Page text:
In historic first, an American Indian will lead Seattle Public Schools

The district serves 53,000 children, including some 2,000 Native Americans. Denise Juneau will be the first American Indian superintendent in the city’s history.

Denise Juneau has been unanimously selected to run Seattle City Schools. Juneau, a citizen of the Mandan Hidatsa Arikara Tribes, is the first Native American woman elected to a statewide office.

Denise Juneau has been unanimously selected to run Seattle City Schools. Juneau, a citizen of the Mandan Hidatsa Arikara Tribes, was the first Native American woman elected to a statewide office in Montana. (Photo: Courtesy Denise Juneau website.)

Denise Juneau has been selected to lead the Seattle School District as its next superintendent after a unanimous 7-0 vote by the city’s school board Wednesday.

The Seattle Times put the hire in historic terms: “When Denise Juneau takes the reins of Seattle Public Schools in July, she will be the first Native American superintendent in the city’s history."

Juneau, a Mandan Hidatsa Arikara tribal citizen, was twice elected to run Montana’s schools as the Superintendent of Public Instruction. She has said her journey has taken her from Head Start to Harvard. She has been working as an educational consultant and in 2016 was the Montana Democratic Party’s nominee for the U.S. Congress.

According to The Seattle Times, Juneau was also the first Native American woman to win statewide office in Montana and, in 2016, became the state’s first openly gay candidate during her run for Congress.

The Seattle school district educates more than 53,000 children from kindergarten through 12th grade. The district’s annual budget is $857.7 million a year.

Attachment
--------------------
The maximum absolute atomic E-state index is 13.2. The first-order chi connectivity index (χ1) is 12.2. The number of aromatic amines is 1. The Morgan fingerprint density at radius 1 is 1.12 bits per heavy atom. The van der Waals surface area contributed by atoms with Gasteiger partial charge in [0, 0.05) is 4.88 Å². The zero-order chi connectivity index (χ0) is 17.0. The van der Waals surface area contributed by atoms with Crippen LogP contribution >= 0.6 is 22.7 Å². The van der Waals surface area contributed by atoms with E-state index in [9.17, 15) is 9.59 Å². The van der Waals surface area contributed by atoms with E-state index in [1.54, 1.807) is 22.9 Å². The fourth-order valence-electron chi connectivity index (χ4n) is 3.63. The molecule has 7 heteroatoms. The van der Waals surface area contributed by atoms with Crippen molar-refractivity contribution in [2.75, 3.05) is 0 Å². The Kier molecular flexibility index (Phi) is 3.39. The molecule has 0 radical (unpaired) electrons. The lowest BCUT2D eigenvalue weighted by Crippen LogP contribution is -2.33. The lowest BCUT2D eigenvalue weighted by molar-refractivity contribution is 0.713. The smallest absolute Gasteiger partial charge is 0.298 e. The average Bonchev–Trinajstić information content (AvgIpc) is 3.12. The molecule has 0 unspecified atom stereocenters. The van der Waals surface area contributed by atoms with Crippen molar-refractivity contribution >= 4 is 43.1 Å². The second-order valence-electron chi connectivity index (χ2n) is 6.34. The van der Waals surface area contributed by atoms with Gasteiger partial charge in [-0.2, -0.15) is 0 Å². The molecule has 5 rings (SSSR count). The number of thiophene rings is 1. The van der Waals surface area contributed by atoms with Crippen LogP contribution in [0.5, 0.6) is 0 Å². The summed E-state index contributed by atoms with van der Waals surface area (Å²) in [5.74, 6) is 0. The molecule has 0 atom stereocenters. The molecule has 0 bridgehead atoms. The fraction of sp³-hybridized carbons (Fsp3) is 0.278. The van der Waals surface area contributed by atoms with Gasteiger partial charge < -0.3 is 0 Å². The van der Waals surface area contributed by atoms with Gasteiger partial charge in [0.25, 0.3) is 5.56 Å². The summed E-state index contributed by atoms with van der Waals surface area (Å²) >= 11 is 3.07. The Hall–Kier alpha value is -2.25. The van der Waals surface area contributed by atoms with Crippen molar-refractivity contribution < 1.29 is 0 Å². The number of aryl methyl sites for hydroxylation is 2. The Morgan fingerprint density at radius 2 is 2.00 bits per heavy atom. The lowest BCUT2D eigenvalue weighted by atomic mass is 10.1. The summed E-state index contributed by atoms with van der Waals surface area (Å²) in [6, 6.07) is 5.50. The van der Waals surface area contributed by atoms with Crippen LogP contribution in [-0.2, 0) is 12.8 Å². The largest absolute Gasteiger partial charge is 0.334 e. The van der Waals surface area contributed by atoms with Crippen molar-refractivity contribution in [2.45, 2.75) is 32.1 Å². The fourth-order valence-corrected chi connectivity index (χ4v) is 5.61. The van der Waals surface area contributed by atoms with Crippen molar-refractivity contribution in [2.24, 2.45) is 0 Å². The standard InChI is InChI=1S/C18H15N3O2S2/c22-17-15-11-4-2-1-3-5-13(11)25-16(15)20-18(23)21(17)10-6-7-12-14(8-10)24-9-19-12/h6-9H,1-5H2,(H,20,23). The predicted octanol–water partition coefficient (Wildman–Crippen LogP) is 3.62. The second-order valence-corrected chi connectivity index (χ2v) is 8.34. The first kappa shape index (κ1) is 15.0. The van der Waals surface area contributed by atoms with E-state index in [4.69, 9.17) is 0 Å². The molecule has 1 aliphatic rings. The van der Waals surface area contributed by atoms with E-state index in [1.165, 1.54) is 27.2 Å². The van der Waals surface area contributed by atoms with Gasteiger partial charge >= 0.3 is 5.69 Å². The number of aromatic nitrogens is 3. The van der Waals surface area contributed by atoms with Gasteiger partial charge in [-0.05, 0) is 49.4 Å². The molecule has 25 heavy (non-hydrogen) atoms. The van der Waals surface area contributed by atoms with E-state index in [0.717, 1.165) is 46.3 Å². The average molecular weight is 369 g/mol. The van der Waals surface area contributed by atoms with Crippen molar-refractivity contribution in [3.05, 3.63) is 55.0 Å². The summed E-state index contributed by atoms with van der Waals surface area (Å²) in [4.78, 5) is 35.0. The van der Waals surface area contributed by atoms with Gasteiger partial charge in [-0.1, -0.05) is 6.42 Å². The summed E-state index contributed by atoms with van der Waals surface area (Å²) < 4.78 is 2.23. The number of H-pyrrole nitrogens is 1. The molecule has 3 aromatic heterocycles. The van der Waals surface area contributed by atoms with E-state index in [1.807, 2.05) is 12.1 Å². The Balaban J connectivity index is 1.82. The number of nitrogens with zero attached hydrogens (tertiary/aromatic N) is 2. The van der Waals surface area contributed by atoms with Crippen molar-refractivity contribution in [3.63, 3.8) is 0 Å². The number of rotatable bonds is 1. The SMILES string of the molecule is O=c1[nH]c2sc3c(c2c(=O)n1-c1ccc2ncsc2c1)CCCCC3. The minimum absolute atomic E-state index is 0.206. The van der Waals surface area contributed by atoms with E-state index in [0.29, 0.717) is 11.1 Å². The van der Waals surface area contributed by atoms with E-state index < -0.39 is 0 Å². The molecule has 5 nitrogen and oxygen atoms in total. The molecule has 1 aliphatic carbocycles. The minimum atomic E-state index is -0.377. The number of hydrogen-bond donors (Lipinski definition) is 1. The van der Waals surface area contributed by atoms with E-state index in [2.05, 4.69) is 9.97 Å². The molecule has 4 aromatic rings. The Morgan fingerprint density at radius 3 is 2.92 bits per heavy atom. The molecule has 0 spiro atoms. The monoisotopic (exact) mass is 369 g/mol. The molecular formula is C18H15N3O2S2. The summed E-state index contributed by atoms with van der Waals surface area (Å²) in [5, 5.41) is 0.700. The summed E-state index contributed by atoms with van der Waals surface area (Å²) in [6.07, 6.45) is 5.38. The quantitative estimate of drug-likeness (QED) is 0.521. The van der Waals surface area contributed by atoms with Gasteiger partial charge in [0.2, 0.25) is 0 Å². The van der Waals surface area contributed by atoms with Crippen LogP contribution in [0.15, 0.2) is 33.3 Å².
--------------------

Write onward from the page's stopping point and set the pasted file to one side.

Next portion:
The school district says its “students speak 108 languages, and, according to federal data, Seattle’s 98118 zip code is home to speakers of 66 languages, more than any other zip code in the United States. But, like many urban districts, there is an educational achievement gap that persists across ethnic groups.”

Juneau is also Blackfeet and she grew up in the community of Browning. Seattle has been an urban destination for many Blackfeet, starting around World War II. (Debora Juarez, a Blackfeet citizen, serves on the Seattle City Council). Juneau also has ties to Sealaska, a regional Alaska Native corporation, that represents another significant population group in Seattle.

There are some 2,000 Native American students in the Seattle school district. In Montana, Juneau oversaw a school district where more than half of the American Indian children in Montana’s schools were in urban districts.

Juneau told The Seattle Times in an interview that she was most proud of the “Graduation Matters” initiative that worked to reverse dropout rates. The Times said: “The initiative was considered a success; graduation rates rose from 81 percent in 2009 to 86 percent in 2017. For Native students, the rate was much lower but also increased, from 61 percent in 2009 to 69 percent in 2017. Montana Gov. Steve Bullock said the overall graduation increase was thanks to Juneau’s leadership, calling her a “fierce advocate for public education and public service.”

Another Juneau initiative, the Schools of Promise program, was designed to help turn around troubled schools, especially small schools, with resources and collaborative partnerships.

The Seattle school board will meet again in April to offer Juneau a formal contract. The pay is expected to be around $300,000 a year.

A couple of years ago in an interview, Juneau said "whenever she gets down by what’s going on around her" she has an antidote: going into schools and talking to students.

“They are always optimistic about the future," Juneau said. "Hands down, the most optimistic people about what the future holds. You can’t help but leaving that school being more optimistic about our future, every time.”

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About the Authors & Contributors

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Mark Trahant

Mark Trahant, Shoshone-Bannock, is editor-at-large for Indian Country Today. On Mastadon: Trahant is based in Phoenix. The Indigenous Economics Project is funded with a major grant from the Bay and Paul Foundations.